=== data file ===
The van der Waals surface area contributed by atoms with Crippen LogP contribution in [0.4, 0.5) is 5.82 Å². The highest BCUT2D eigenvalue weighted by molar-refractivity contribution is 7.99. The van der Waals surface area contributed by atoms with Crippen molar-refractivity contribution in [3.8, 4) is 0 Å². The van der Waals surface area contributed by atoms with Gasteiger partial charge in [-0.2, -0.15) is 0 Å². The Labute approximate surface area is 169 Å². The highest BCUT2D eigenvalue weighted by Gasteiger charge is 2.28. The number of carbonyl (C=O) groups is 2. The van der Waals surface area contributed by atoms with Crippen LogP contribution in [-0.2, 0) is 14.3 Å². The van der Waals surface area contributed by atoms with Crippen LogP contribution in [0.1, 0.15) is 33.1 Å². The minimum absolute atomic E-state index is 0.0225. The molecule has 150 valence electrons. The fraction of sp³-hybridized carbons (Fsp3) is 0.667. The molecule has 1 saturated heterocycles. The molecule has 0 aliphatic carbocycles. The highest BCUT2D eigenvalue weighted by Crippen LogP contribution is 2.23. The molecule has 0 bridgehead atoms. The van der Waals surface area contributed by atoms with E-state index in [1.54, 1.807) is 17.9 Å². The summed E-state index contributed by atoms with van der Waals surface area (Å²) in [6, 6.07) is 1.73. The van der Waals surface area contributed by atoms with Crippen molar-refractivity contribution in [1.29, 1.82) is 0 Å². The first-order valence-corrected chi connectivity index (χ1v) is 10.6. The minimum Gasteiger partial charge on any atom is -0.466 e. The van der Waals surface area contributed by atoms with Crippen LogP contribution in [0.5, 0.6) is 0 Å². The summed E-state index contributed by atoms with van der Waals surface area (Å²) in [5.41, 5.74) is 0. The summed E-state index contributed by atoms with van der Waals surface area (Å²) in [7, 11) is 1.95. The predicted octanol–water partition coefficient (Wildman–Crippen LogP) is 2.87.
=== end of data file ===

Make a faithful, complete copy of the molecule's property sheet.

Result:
The van der Waals surface area contributed by atoms with Crippen LogP contribution in [0.4, 0.5) is 5.82 Å². The highest BCUT2D eigenvalue weighted by molar-refractivity contribution is 7.99. The van der Waals surface area contributed by atoms with Crippen molar-refractivity contribution in [3.8, 4) is 0 Å². The van der Waals surface area contributed by atoms with Gasteiger partial charge in [-0.2, -0.15) is 0 Å². The Labute approximate surface area is 169 Å². The highest BCUT2D eigenvalue weighted by Gasteiger charge is 2.28. The number of carbonyl (C=O) groups is 2. The van der Waals surface area contributed by atoms with Crippen LogP contribution in [-0.2, 0) is 14.3 Å². The van der Waals surface area contributed by atoms with Crippen LogP contribution in [0.1, 0.15) is 33.1 Å². The minimum absolute atomic E-state index is 0.0225. The molecule has 150 valence electrons. The fraction of sp³-hybridized carbons (Fsp3) is 0.667. The molecule has 1 saturated heterocycles. The molecule has 0 aliphatic carbocycles. The highest BCUT2D eigenvalue weighted by Crippen LogP contribution is 2.23. The molecule has 0 bridgehead atoms. The van der Waals surface area contributed by atoms with E-state index in [1.54, 1.807) is 17.9 Å². The summed E-state index contributed by atoms with van der Waals surface area (Å²) in [6, 6.07) is 1.73. The van der Waals surface area contributed by atoms with Crippen molar-refractivity contribution in [1.29, 1.82) is 0 Å². The first-order valence-corrected chi connectivity index (χ1v) is 10.6. The minimum Gasteiger partial charge on any atom is -0.466 e. The van der Waals surface area contributed by atoms with Crippen LogP contribution in [0.5, 0.6) is 0 Å². The summed E-state index contributed by atoms with van der Waals surface area (Å²) in [5.41, 5.74) is 0. The summed E-state index contributed by atoms with van der Waals surface area (Å²) in [7, 11) is 1.95. The predicted octanol–water partition coefficient (Wildman–Crippen LogP) is 2.87.